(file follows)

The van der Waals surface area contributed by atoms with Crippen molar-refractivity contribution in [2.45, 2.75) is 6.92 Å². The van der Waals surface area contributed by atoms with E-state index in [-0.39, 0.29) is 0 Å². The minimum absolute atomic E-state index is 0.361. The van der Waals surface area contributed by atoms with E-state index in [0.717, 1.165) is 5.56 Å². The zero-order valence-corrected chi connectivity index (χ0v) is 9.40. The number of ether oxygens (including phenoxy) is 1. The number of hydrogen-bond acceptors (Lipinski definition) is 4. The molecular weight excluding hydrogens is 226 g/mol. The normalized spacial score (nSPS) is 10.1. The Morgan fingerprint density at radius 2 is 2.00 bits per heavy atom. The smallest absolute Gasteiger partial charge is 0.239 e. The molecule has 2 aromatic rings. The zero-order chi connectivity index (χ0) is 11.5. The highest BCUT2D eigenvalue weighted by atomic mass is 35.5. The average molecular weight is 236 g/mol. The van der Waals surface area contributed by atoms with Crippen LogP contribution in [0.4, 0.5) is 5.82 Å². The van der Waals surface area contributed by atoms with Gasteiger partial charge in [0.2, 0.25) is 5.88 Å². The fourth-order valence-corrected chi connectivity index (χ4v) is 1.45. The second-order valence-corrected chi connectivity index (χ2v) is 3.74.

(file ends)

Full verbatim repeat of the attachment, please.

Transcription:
The van der Waals surface area contributed by atoms with Crippen molar-refractivity contribution in [2.45, 2.75) is 6.92 Å². The van der Waals surface area contributed by atoms with E-state index in [-0.39, 0.29) is 0 Å². The minimum absolute atomic E-state index is 0.361. The van der Waals surface area contributed by atoms with E-state index in [0.717, 1.165) is 5.56 Å². The zero-order valence-corrected chi connectivity index (χ0v) is 9.40. The number of ether oxygens (including phenoxy) is 1. The number of hydrogen-bond acceptors (Lipinski definition) is 4. The molecular weight excluding hydrogens is 226 g/mol. The normalized spacial score (nSPS) is 10.1. The Morgan fingerprint density at radius 2 is 2.00 bits per heavy atom. The smallest absolute Gasteiger partial charge is 0.239 e. The molecule has 2 aromatic rings. The zero-order chi connectivity index (χ0) is 11.5. The highest BCUT2D eigenvalue weighted by atomic mass is 35.5. The average molecular weight is 236 g/mol. The van der Waals surface area contributed by atoms with Crippen LogP contribution in [0.4, 0.5) is 5.82 Å². The van der Waals surface area contributed by atoms with Gasteiger partial charge in [0.2, 0.25) is 5.88 Å². The fourth-order valence-corrected chi connectivity index (χ4v) is 1.45. The second-order valence-corrected chi connectivity index (χ2v) is 3.74.